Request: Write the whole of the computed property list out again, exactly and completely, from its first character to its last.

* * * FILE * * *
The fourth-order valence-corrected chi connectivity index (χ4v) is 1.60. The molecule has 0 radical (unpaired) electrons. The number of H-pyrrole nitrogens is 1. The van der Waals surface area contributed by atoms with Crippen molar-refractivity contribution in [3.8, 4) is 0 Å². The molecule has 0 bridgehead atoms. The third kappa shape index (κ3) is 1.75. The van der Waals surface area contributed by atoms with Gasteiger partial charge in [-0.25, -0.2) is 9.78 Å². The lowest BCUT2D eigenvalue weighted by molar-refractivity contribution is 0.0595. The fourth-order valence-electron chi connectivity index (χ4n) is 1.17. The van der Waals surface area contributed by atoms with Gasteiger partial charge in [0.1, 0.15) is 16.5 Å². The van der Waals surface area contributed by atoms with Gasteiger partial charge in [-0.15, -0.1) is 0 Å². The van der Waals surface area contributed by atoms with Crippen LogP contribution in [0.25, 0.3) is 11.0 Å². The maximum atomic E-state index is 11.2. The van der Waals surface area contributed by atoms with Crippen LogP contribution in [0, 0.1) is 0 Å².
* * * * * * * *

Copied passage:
The fourth-order valence-corrected chi connectivity index (χ4v) is 1.60. The molecule has 0 radical (unpaired) electrons. The number of H-pyrrole nitrogens is 1. The van der Waals surface area contributed by atoms with Crippen molar-refractivity contribution in [3.8, 4) is 0 Å². The molecule has 0 bridgehead atoms. The third kappa shape index (κ3) is 1.75. The van der Waals surface area contributed by atoms with Gasteiger partial charge in [-0.25, -0.2) is 9.78 Å². The lowest BCUT2D eigenvalue weighted by molar-refractivity contribution is 0.0595. The fourth-order valence-electron chi connectivity index (χ4n) is 1.17. The van der Waals surface area contributed by atoms with Gasteiger partial charge in [0.1, 0.15) is 16.5 Å². The van der Waals surface area contributed by atoms with Gasteiger partial charge in [-0.15, -0.1) is 0 Å². The van der Waals surface area contributed by atoms with Crippen LogP contribution in [0.25, 0.3) is 11.0 Å². The maximum atomic E-state index is 11.2. The van der Waals surface area contributed by atoms with Crippen LogP contribution in [0, 0.1) is 0 Å².